Pulp, Hyde Park – live review
Originally published: Clash Magazine
After playing to Pulp fans in Barcelona, Paris, Glastonbury and the Isle of Wight, this is the homecoming show that everyone has been waiting for. As old friends regroup and strangers exchange meaningful glances, the poignancy of opener ‘Do You Remember the First Time?’ sends ripples of never before felt unity through the packed out crowd at Hyde Park.
Where some of music’s better-known frontmen may base their gargantuan personalities on hubris and bravado, Jarvis Cocker’s humility and candidness continue to endear him to his audience. And as he reclaims his status as an inspirational spokesman for a generation, subtly referencing contemporary issues like student debt and financial inequality (he sarcastically passes comment at the billionaires’ complex ‘One Hyde Park’ during the finale of ‘Common People’), his way with words genuinely engages him with the crowd on a pertinent, political and personal level.
In a relentless, high-speed chase down memory lane (occasionally swerving off the beaten track for lesser known favourites ‘Mile End’, ‘Pink Glove’ and ‘Sunrise’), the set launches straight into that undisputed Holy Trinity of Pulp hits. ‘Mis-Shapes’, ‘Something Changed’ and ‘Disco 2000’, all taken from 1996’s ‘Different Class’, ravage throats with a mass sing-a-long that threatens to render the group inaudible and the crowd broken, battered and bruised even before the first pit stop. But as Jarvis’ cautionary tales of hedonism in ‘Sorted For E’s and Whizz’ starts up, the audience is fuelled by an intense sonic euphoria and sense of reckless abandonment that comes with the heady days of summer.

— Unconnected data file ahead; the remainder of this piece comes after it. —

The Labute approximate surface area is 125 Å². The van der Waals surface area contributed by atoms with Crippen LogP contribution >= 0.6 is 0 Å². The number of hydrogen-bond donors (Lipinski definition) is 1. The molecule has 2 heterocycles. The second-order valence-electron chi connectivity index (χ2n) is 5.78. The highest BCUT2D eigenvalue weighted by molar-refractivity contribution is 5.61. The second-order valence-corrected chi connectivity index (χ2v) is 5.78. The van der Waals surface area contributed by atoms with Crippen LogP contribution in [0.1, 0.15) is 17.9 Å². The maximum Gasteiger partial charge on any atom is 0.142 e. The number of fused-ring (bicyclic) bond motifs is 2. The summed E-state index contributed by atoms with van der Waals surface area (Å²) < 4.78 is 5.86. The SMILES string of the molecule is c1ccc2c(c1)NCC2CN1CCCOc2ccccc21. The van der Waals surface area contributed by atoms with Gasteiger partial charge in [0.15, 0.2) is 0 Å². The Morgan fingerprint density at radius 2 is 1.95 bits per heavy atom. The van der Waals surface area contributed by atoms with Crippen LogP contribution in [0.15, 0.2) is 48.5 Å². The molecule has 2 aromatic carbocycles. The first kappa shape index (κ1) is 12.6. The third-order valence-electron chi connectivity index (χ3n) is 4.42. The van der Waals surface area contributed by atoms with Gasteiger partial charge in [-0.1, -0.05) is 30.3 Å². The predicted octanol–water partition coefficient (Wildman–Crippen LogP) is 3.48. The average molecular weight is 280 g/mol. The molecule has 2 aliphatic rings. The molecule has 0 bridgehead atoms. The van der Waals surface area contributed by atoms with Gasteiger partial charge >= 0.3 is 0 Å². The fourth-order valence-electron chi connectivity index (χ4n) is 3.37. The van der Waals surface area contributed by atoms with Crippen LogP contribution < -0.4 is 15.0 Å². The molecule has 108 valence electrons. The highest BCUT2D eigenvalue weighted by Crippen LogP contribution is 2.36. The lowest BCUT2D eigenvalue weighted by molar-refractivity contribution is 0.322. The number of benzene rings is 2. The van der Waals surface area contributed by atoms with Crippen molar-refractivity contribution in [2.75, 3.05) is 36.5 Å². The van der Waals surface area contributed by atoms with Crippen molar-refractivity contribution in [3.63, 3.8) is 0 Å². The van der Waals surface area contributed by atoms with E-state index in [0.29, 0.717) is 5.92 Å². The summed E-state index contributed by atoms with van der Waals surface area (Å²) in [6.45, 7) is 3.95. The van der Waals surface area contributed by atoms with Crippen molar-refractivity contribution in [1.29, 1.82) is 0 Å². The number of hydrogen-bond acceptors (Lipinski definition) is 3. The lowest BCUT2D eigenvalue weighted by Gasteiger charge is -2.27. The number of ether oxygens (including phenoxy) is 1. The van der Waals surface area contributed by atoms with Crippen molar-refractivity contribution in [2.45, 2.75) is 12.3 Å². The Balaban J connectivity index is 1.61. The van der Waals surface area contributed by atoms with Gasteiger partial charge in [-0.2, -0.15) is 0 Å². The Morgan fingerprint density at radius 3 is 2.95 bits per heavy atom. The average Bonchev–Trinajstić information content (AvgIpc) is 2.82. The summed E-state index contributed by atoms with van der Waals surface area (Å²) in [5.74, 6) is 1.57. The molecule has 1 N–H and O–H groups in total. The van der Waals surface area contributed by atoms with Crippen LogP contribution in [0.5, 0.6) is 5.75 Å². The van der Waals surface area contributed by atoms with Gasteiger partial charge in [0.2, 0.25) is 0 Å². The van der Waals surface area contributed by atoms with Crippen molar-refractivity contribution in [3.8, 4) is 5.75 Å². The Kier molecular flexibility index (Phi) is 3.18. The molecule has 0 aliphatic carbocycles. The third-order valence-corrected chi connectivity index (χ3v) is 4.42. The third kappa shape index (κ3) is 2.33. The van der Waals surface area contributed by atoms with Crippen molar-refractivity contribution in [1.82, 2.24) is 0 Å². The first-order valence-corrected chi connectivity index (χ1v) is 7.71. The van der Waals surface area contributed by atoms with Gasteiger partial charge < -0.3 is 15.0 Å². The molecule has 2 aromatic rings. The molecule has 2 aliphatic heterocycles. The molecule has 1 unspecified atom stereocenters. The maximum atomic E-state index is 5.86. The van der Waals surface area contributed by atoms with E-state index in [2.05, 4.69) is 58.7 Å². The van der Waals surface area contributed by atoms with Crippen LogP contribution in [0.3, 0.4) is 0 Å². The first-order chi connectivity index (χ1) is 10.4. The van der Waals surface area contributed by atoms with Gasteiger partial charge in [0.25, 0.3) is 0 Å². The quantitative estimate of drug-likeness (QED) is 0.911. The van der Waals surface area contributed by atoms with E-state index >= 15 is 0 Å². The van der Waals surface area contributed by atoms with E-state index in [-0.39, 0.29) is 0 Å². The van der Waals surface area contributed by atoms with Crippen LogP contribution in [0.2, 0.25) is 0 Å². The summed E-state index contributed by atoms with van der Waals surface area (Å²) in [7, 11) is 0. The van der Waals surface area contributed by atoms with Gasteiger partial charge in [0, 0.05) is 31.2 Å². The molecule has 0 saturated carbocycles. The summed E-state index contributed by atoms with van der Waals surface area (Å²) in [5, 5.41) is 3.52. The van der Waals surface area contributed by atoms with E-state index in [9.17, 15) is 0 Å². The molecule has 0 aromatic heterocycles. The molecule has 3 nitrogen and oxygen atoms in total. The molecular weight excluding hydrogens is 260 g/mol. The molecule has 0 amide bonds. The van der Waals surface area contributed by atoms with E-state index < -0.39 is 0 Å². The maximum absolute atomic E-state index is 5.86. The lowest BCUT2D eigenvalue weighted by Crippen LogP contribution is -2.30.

The more down-tempo ‘F.E.E.L.I.N.G.C.A.L.L.E.D.L.O.V.E.’ and ‘I Spy’ admit a less frenzied response and allows for some much-needed respite, before the wonderfully nostaglic intro of ‘Babies’ chimes in. Despite the slightly unfitting dedication to Cocker’s mother and son, the crowd bash into each other in a flurry of reawakened adolescence. Poised on breathy, sexual tension, ‘Underwear’ erupts with its wild desires and as spectators undress Jarvis with their eyes, it would appear that the singer’s snake-hipped stage moves have only matured with age. Still, as ‘This Is Hardcore’ is introduced by a quote from Shelley’s ‘Adonais’, the track is given some intellectual gravitas to remind us that Jarvis can do both seedy and scholarly in equal measure.
Strategically edging away from the front of the crowd during the penultimate ‘Bar Italia’, the finale of ‘Common People’ induces a sonically emotional embrace between artist and audience, proving that its rhetoric has stood the test of time. And as Jarvis bitingly pits the unequal positioning of free speech proffered by Speaker’s Corner on one side of the park against the lavish excess of ‘One Hyde Park’ on the other (he also acknowledges the vital role that his time at Central St. Martins college played in the track’s genesis), it is clear that ‘Common People’ will remain an anthem of the people for years to come, attributed to a new cause by each new generation of music fans.